When guests reach the end of the maze, they enter the preload area. Guests line up in their groups and move toward the loading ramp. NSAA’s Lane recommends that resorts determine the length of the preload area according to the chair capacity. For a double chair, the preload area should allow for two groups to stand in line. A triple lift should allow for three groups, and a quad for four.

Bruett says, “We like a long preload area, 15 to 20 feet long, and straight in line with the chair. This allows the guests to get acclimated before it’s time to load the chair.” When guests have extra time to get ready to load, they create fewer situations that require slows and stops of the lift.

To improve the odds of a smooth loading process, there should be no distractions for the guests once they are in the preload area, Lane says. Guests should be focused on loading the lift, period. That means no singles lanes, trash cans, or tissue boxes. These components of the maze should be incorporated well before the preload area.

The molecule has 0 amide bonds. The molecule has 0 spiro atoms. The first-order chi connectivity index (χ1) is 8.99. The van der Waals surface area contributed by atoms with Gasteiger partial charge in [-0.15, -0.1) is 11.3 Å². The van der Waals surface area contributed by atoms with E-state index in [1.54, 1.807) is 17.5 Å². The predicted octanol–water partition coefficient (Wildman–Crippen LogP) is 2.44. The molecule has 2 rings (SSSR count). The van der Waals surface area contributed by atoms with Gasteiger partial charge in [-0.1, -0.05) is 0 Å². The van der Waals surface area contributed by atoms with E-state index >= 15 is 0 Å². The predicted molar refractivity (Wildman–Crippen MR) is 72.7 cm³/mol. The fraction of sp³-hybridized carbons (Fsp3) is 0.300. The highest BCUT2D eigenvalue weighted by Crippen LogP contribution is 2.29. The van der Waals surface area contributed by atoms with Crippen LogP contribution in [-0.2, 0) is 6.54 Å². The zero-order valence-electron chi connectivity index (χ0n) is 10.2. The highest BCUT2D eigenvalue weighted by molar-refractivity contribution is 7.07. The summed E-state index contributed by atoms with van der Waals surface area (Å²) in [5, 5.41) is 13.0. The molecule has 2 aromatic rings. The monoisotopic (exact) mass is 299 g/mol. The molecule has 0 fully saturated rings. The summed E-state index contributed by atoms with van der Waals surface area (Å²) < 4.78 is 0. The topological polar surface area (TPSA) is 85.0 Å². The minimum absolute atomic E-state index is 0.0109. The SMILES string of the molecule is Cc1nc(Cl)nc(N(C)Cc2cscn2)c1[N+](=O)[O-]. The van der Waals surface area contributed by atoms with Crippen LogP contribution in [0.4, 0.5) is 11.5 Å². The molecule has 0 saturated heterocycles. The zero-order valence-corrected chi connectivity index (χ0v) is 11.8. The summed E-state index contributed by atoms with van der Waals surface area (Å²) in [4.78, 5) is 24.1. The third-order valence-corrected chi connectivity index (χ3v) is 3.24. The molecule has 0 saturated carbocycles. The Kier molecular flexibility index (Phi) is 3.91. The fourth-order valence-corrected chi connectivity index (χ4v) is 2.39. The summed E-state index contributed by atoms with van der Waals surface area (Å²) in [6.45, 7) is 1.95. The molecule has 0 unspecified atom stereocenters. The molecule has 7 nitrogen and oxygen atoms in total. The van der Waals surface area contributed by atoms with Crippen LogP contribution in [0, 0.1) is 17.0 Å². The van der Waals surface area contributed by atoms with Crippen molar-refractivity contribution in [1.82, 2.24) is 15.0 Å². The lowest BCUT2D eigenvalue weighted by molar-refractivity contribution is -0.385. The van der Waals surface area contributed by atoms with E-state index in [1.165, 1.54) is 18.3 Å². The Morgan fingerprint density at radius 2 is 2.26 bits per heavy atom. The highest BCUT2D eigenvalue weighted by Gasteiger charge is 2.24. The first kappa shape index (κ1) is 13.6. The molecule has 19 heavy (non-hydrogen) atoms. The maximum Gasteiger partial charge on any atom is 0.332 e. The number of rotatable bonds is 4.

Take charge. The lift operator can help to keep guests focused and engaged by developing a proactive approach while loading guests. Communication can be a very effective tool.

Guests are often overwhelmed—and sometimes scared—while loading the chair. An operator can prevent many loading incidents by reminding the guest of what to do. Often, an operator will say, “OK, wait there until the chair passes. … Alright, now shuffle forward,” to kids while they are loading. The same can be said to adults as well. Sometimes that is all it takes to get a guest to focus and load the lift.

This can be especially true when families are loading a lift together. One of the noble truths among lift operators is that it’s not the kids who cause problems, but the parents. Using clear language, the operator can take control of the situation. For example, one can say, “I want all four of you to line up right here until I tell you to move forward.” This relieves the stress from the parents so they can think and act in a clear manner.